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The song was written for the musical Very Warm for May (1939) and was introduced by Hiram Sherman, Frances Mercer, Hollace Shaw, and Ralph Stuart. It appeared in the film Broadway Rhythm (1944) when it was sung by Ginny Simms, and again in the Kern biopic Till the Clouds Roll By (1946), sung by Tony Martin.
Popular recordings of the song in 1940 were by Tommy Dorsey and His Orchestra (vocal by Jack Leonard), Artie Shaw and His Orchestra (vocal by Helen Forrest) and Frankie Masters and His Orchestra (vocal by Harlan Rogers).  The song has been recorded by a plethora of artists.
Form and harmony
Its verse is rarely sung in the 2020s, but the chorus has become a favorite with many jazz musicians. The chorus is a 36-measure AA2BA3 form with two twists on the usual 32-bar AABA song-form: A2 transposes the initial A section down a fourth, while the final A3 section adds an extra four bars.
Note: The harmonic analysis demonstrates a functional chord progression using the circle of fifths. This type of progression generally relies on the roots of the chords being a 4th apart. Taking the main key of measures 1 to 5 as A-flat major, the chords can be considered as vi–ii–V–I–IV in A-flat major. (Fm7 is the sixth degree in A♭; B♭m7 is second degree in A♭, etc.) Using a delay cycle, D♭ being the tritone substitution for G7, the last 3 bars of the A section modulates to the key of C major temporarily.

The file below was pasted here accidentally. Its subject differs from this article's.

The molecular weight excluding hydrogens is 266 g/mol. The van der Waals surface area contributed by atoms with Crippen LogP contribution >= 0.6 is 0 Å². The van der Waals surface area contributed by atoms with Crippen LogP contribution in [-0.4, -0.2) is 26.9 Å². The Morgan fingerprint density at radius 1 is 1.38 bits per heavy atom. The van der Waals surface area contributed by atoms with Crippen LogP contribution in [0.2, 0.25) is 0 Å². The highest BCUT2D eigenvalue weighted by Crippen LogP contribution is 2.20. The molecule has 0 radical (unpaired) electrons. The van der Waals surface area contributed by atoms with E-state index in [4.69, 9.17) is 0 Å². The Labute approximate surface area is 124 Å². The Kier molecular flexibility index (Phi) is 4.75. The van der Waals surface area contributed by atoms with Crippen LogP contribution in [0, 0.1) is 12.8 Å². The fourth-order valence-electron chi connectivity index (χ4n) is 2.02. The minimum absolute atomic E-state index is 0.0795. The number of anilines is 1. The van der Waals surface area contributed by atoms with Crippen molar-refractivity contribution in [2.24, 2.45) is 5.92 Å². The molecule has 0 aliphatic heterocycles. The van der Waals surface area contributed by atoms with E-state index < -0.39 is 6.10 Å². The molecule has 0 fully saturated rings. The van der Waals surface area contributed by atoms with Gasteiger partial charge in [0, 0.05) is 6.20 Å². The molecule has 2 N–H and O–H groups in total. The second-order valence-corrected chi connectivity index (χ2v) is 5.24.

The chords of the A2 section precisely echo those of the initial eight measure A section, except the roots of each chord in the initial A section are lowered (transposed down) by a perfect 4th. Thus, Fm7 in A becomes Cm7 in A2, B♭m7 becomes Fm7, E♭7 becomes B♭7, etc. In the same vein, the melody sung over A2 is identical to the A section melody, though every note is also lowered by a perfect 4th.